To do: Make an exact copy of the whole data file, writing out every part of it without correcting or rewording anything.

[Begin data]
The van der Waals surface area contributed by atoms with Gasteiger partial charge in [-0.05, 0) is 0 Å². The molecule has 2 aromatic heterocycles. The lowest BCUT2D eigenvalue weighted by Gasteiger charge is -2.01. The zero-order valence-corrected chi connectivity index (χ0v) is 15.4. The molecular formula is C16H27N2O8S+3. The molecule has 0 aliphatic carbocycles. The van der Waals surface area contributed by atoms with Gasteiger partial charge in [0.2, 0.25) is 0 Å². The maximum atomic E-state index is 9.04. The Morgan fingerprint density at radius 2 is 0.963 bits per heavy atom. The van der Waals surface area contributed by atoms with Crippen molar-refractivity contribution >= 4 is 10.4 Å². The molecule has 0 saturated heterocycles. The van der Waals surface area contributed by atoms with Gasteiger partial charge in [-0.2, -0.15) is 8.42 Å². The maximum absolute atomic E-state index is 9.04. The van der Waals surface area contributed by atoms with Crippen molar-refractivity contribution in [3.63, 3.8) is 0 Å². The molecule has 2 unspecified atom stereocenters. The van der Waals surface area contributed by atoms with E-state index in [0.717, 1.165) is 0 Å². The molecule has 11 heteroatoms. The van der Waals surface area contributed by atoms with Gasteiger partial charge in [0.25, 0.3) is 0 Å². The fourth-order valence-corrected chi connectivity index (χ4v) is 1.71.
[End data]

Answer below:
The van der Waals surface area contributed by atoms with Gasteiger partial charge in [-0.05, 0) is 0 Å². The molecule has 2 aromatic heterocycles. The lowest BCUT2D eigenvalue weighted by Gasteiger charge is -2.01. The zero-order valence-corrected chi connectivity index (χ0v) is 15.4. The molecular formula is C16H27N2O8S+3. The molecule has 0 aliphatic carbocycles. The van der Waals surface area contributed by atoms with Gasteiger partial charge in [0.2, 0.25) is 0 Å². The maximum atomic E-state index is 9.04. The Morgan fingerprint density at radius 2 is 0.963 bits per heavy atom. The van der Waals surface area contributed by atoms with Crippen molar-refractivity contribution >= 4 is 10.4 Å². The molecule has 0 saturated heterocycles. The van der Waals surface area contributed by atoms with Gasteiger partial charge in [-0.2, -0.15) is 8.42 Å². The maximum absolute atomic E-state index is 9.04. The van der Waals surface area contributed by atoms with Crippen molar-refractivity contribution in [3.63, 3.8) is 0 Å². The molecule has 2 unspecified atom stereocenters. The van der Waals surface area contributed by atoms with E-state index in [0.717, 1.165) is 0 Å². The molecule has 11 heteroatoms. The van der Waals surface area contributed by atoms with Gasteiger partial charge in [0.25, 0.3) is 0 Å². The fourth-order valence-corrected chi connectivity index (χ4v) is 1.71.